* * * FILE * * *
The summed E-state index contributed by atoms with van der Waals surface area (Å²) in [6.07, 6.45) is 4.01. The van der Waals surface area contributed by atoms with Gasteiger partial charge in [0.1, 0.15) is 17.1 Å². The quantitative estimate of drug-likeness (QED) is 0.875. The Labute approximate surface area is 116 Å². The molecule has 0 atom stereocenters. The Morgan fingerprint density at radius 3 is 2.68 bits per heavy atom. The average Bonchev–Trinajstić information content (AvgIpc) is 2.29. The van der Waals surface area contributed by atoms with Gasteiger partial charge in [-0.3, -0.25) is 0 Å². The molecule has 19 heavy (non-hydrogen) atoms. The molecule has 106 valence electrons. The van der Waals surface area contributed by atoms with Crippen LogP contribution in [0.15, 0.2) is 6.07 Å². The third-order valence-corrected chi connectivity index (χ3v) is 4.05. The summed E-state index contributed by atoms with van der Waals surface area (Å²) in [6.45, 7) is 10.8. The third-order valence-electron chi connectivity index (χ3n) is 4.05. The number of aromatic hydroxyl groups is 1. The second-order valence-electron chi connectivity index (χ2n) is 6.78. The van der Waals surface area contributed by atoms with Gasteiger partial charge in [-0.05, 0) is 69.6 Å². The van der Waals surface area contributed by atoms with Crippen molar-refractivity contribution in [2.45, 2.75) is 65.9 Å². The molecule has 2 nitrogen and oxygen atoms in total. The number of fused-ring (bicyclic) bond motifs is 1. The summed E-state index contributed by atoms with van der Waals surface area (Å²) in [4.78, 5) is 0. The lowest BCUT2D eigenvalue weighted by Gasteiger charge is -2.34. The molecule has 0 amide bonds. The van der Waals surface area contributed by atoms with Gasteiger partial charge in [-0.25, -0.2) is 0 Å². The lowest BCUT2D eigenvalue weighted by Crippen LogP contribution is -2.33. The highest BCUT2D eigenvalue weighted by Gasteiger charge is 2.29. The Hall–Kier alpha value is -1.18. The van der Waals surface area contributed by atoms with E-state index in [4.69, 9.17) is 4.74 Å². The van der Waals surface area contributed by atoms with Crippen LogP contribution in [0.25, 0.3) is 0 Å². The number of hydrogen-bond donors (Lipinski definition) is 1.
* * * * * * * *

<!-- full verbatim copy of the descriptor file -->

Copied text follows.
The summed E-state index contributed by atoms with van der Waals surface area (Å²) in [6.07, 6.45) is 4.01. The van der Waals surface area contributed by atoms with Gasteiger partial charge in [0.1, 0.15) is 17.1 Å². The quantitative estimate of drug-likeness (QED) is 0.875. The Labute approximate surface area is 116 Å². The molecule has 0 atom stereocenters. The Morgan fingerprint density at radius 3 is 2.68 bits per heavy atom. The average Bonchev–Trinajstić information content (AvgIpc) is 2.29. The van der Waals surface area contributed by atoms with Gasteiger partial charge in [-0.3, -0.25) is 0 Å². The molecule has 19 heavy (non-hydrogen) atoms. The molecule has 106 valence electrons. The van der Waals surface area contributed by atoms with Crippen LogP contribution in [0.15, 0.2) is 6.07 Å². The third-order valence-corrected chi connectivity index (χ3v) is 4.05. The summed E-state index contributed by atoms with van der Waals surface area (Å²) in [6.45, 7) is 10.8. The third-order valence-electron chi connectivity index (χ3n) is 4.05. The number of aromatic hydroxyl groups is 1. The second-order valence-electron chi connectivity index (χ2n) is 6.78. The van der Waals surface area contributed by atoms with Gasteiger partial charge in [-0.05, 0) is 69.6 Å². The van der Waals surface area contributed by atoms with Crippen molar-refractivity contribution in [2.45, 2.75) is 65.9 Å². The molecule has 2 nitrogen and oxygen atoms in total. The number of fused-ring (bicyclic) bond motifs is 1. The summed E-state index contributed by atoms with van der Waals surface area (Å²) in [4.78, 5) is 0. The lowest BCUT2D eigenvalue weighted by Gasteiger charge is -2.34. The molecule has 0 amide bonds. The van der Waals surface area contributed by atoms with Gasteiger partial charge in [-0.25, -0.2) is 0 Å². The lowest BCUT2D eigenvalue weighted by Crippen LogP contribution is -2.33. The highest BCUT2D eigenvalue weighted by Gasteiger charge is 2.29. The Hall–Kier alpha value is -1.18. The van der Waals surface area contributed by atoms with E-state index in [4.69, 9.17) is 4.74 Å². The van der Waals surface area contributed by atoms with Crippen LogP contribution in [0.25, 0.3) is 0 Å². The number of hydrogen-bond donors (Lipinski definition) is 1.